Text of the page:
I recall one crunch-time long weekend when I was teamed with another developer. We probably worked sixteen-plus hours a day for several days straight, surviving on whatever happened to be in the office refrigerator. Food was simply fuel for the machine. During that particular time frame, near-beer and Girl Scout cookies were the only items stocked, so we survived on that, on adrenaline and on whatever was available in nearby restaurants within ultra-quick walking distance. And yes, we met the deadline. We always did. This was just one example of many such events.

Porsche_911We were paid vast sums of money. Our boss was a math genius, and he owned a huge mansion on top of a hill near the beach. He owned a huge, new, luxurious Mercedes-Benz car plus a bright red Porsche 911 Carrera with black leather interior. He also owned an older Chevrolet Camaro, just for the stake of nostalgia.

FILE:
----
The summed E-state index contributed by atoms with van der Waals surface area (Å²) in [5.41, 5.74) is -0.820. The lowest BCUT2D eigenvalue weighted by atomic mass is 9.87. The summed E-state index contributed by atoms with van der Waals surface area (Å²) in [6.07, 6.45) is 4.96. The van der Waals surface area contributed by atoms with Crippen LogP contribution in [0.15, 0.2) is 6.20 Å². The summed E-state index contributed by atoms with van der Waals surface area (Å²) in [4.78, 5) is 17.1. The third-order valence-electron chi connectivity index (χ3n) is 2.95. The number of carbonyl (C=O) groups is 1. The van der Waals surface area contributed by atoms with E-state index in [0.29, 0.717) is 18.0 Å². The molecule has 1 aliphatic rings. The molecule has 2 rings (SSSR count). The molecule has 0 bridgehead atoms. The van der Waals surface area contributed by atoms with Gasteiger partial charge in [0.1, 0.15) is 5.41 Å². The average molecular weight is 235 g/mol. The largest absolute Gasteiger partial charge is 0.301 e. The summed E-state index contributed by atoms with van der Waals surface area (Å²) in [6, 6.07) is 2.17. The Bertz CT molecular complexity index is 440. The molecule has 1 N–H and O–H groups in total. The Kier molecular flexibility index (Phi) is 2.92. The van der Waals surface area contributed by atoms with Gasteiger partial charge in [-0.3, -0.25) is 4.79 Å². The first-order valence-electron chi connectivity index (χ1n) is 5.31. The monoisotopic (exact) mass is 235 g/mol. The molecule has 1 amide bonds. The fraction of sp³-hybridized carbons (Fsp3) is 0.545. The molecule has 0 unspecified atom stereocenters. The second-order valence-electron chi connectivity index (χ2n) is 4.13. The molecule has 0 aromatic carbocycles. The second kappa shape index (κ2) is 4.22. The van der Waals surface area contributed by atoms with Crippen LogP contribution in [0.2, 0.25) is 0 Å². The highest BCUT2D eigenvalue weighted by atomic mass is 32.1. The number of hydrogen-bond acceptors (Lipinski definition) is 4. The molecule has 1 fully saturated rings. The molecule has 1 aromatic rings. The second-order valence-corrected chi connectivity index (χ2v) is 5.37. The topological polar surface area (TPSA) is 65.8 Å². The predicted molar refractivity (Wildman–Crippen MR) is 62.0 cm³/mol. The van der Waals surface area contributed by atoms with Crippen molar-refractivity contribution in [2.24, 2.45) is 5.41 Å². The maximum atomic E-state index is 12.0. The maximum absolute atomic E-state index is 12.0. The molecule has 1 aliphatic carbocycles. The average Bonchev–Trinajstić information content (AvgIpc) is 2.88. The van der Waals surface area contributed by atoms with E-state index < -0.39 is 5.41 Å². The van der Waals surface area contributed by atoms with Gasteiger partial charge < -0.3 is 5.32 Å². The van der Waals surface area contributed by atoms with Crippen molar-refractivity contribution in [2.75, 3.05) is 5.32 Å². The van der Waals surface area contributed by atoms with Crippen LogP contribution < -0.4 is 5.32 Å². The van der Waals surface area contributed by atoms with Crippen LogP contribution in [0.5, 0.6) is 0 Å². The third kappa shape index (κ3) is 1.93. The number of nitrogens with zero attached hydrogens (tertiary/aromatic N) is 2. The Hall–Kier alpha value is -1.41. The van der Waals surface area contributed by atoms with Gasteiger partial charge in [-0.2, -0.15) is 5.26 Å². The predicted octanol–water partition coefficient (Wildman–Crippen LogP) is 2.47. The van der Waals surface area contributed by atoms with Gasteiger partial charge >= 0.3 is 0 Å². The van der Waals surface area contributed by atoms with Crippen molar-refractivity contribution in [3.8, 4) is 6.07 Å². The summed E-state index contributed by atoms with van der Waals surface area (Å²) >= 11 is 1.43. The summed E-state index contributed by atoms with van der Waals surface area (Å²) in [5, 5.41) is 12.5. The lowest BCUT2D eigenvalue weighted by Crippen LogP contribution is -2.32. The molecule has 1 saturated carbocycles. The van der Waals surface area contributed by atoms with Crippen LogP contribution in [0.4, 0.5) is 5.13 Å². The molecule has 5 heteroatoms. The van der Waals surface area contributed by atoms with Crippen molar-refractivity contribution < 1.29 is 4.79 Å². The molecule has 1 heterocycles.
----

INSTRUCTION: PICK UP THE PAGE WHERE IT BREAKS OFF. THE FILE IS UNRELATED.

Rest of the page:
The rest of the team was no less unusual. Even by our high standards, our chief geek was a programming genius. He was maybe in his mid 20s but looked sixteen. He owned a large house in Palos Verdes, a new Maserati Biturbo and several other impressive vehicles, including a racing Porsche Turbo. For the latter car, he had ordered as large and powerful an engine as Porsche offered at the time, and then had the engine flown in from the Porsche factory in Germany.


Courtesy of Bull-Doser – Own work.

He understood social nuances precisely and then pointedly chose to ignore them. For example, I overheard a conversation where he called up the middle-aged, status-conscious president of a phone company that was our most important client.

Our programming genius was trying to isolate a problem in the memory structure of the computer that the president was personally using at his desk at the company office. During that time, the pinnacle of geekiness involved running a Microsoft-provided memory analysis program (aptly named “Debug”) whose display is in hexadecimal, and which is utterly incomprehensible to anyone not deeply involved with troubleshooting obscure issues inside the memory model of the IBM PC architecture. Our resident genius conducted the conversation as follows: “Bob, go into ‘Debug’” – no salutation, no small talk, no inquiring whether this might be a convenient time.